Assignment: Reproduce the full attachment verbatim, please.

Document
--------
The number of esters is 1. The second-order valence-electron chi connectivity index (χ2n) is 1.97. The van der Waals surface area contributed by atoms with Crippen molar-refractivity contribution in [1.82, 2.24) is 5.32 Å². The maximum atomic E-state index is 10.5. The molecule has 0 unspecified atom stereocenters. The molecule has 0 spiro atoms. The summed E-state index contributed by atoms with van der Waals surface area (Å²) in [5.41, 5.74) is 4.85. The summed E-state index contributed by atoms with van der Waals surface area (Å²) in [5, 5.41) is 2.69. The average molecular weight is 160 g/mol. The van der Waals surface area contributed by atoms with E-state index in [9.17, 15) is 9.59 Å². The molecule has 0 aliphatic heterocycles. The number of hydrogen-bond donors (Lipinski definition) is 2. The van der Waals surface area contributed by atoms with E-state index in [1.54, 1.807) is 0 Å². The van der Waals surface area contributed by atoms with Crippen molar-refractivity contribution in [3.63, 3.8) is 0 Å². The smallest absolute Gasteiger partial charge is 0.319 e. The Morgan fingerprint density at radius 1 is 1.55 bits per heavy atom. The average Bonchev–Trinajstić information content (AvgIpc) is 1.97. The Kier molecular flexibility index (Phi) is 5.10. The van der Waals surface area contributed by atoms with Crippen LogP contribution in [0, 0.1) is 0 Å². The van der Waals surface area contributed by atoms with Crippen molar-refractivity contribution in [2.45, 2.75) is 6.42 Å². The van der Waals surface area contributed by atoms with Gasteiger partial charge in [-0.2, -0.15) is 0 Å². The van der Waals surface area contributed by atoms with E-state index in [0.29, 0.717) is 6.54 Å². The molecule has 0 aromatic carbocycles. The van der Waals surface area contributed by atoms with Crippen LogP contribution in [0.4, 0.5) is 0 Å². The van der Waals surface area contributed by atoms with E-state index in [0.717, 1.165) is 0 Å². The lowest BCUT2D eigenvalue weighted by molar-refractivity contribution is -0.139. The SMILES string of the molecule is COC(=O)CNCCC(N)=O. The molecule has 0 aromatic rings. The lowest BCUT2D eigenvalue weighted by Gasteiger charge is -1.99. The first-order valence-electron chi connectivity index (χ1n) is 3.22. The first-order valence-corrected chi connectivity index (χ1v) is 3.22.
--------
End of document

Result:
The number of esters is 1. The second-order valence-electron chi connectivity index (χ2n) is 1.97. The van der Waals surface area contributed by atoms with Crippen molar-refractivity contribution in [1.82, 2.24) is 5.32 Å². The maximum atomic E-state index is 10.5. The molecule has 0 unspecified atom stereocenters. The molecule has 0 spiro atoms. The summed E-state index contributed by atoms with van der Waals surface area (Å²) in [5.41, 5.74) is 4.85. The summed E-state index contributed by atoms with van der Waals surface area (Å²) in [5, 5.41) is 2.69. The average molecular weight is 160 g/mol. The van der Waals surface area contributed by atoms with E-state index in [9.17, 15) is 9.59 Å². The molecule has 0 aliphatic heterocycles. The number of hydrogen-bond donors (Lipinski definition) is 2. The van der Waals surface area contributed by atoms with E-state index in [1.54, 1.807) is 0 Å². The van der Waals surface area contributed by atoms with Crippen molar-refractivity contribution in [3.63, 3.8) is 0 Å². The smallest absolute Gasteiger partial charge is 0.319 e. The Morgan fingerprint density at radius 1 is 1.55 bits per heavy atom. The average Bonchev–Trinajstić information content (AvgIpc) is 1.97. The Kier molecular flexibility index (Phi) is 5.10. The van der Waals surface area contributed by atoms with Crippen LogP contribution in [0, 0.1) is 0 Å². The van der Waals surface area contributed by atoms with Crippen molar-refractivity contribution in [2.45, 2.75) is 6.42 Å². The van der Waals surface area contributed by atoms with Gasteiger partial charge in [-0.2, -0.15) is 0 Å². The van der Waals surface area contributed by atoms with E-state index in [0.29, 0.717) is 6.54 Å². The molecule has 0 aromatic carbocycles. The van der Waals surface area contributed by atoms with Crippen LogP contribution in [0.4, 0.5) is 0 Å². The van der Waals surface area contributed by atoms with E-state index in [0.717, 1.165) is 0 Å². The lowest BCUT2D eigenvalue weighted by molar-refractivity contribution is -0.139. The SMILES string of the molecule is COC(=O)CNCCC(N)=O. The molecule has 0 aromatic rings. The lowest BCUT2D eigenvalue weighted by Gasteiger charge is -1.99. The first-order valence-electron chi connectivity index (χ1n) is 3.22. The first-order valence-corrected chi connectivity index (χ1v) is 3.22.